Division 39 Review
by Kristin Felch, PsyD
It's good to look up. Life can sometimes feel like a blur of work and family, not to mention student loan notices. Finding moments of inspiration can be difficult, a challenge not unlike a pile of papers you sincerely intend to read, and to read very soon. When a conference comes to town -- like a circus of magnificent characters and possibilities -- it can sweep us into a world of wonder. This past April, APA Division 39, the Division of Psychoanalysis, rolled its annual Spring Meeting into our town.
Let's begin with a standing ovation for the NCSPP community members who were central to planning and participating in three rings of clinical and theoretical acrobatics. Local clinicians, students, and trainees met and mingled with attendees from across the country, all of whom were interested in conversations about psychoanalysis in its many guises.
Papers and presentations highlighted forward-thinking; local acts focused on queer parenting, therapeutic ruptures, play in cyberspace, intersections with Buddhism, and kink communities. Panels explored the creation of a summer camp for children with ill family members, a hospital-based intervention for new mothers, and Reflective Spaces/Material Places (jointly sponsored by NCSPP, PINC, and Access Institute), a forum for joinging community-based work with psychoanalytic thinking.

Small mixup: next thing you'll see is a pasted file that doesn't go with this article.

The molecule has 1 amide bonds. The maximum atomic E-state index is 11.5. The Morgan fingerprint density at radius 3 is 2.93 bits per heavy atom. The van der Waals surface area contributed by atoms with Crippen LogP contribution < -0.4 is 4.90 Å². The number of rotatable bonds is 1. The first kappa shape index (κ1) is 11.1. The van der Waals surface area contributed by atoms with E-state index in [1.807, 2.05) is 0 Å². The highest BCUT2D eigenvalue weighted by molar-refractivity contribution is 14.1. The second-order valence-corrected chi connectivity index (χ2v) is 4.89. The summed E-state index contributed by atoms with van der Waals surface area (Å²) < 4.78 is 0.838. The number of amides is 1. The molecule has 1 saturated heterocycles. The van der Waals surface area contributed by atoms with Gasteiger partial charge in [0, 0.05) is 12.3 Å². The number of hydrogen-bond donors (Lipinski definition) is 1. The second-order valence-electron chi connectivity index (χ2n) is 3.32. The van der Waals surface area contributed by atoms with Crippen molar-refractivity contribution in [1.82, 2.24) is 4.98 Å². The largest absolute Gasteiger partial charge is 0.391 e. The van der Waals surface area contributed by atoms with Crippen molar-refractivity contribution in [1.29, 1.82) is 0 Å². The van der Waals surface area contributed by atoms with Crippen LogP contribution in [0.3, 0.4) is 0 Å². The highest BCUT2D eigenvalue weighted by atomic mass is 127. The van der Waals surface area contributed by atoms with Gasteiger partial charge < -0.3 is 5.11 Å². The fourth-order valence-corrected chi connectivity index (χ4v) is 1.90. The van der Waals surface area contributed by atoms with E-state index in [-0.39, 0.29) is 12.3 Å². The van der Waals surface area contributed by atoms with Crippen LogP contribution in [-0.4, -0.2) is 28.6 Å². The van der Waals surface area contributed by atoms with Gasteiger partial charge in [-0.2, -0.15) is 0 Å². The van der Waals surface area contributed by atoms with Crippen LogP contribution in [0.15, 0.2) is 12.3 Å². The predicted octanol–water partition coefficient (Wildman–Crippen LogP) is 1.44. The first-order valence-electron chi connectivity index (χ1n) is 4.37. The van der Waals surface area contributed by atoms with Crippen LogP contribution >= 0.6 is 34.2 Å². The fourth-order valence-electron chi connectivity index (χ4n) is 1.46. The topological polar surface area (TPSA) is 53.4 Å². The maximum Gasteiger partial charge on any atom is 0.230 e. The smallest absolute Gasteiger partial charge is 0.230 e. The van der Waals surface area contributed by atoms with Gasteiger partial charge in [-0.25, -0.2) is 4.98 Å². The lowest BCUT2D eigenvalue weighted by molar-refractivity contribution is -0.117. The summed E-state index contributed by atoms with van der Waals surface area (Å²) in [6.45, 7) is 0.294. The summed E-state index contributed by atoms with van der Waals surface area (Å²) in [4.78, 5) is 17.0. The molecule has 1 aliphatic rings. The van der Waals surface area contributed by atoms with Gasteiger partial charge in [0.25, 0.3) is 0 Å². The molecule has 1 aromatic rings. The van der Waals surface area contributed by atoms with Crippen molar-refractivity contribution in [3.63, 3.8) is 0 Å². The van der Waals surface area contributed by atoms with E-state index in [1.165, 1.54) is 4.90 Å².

In a keynote address, choreographer Goode explored the use of movement, utterance, and the human body to evoke unspeakable experiences. Interviewer Bart Magee of Access Institute linked Joe's work with clinicians' attempts to forge deeply felt connections in wordless realms with patients. In another keynote address, Steven Xenaxis and Ghislaine Boulanger discussed international humanitarian efforts and controversies within the American Psychological Association. General Xenaxis's experience of assessing detainees at Guantanamo Bay inspired his plea for holding institutions and governments accountable for human rights abuses, and for refraining from complicity in perpetuating these abuses.
Themes of building and belonging in a psychoanalytic community echoed under the big top. NCSPP members offered stories about their formative relationships with psychoanalysis. Others explored vulnerabilities they've experienced as trainees of color and community mental health providers in developing a psychoanalytic identity. These moments offered succor to those with concerns about transgressing orthodoxy and/or the demise of psychoanalysis. A movie night, discussions with authors, and meetings with theoreticians provided numerous possibilities for a sense of enlivenment.
It's good to look up from the road in front of you, to engage with ideas both novel and familiar, and to meet kindred spirits. The Spring Meeting offered motivation and opportunity to look up, replenish a sense of discovery, and experience the feeling of belonging to something larger.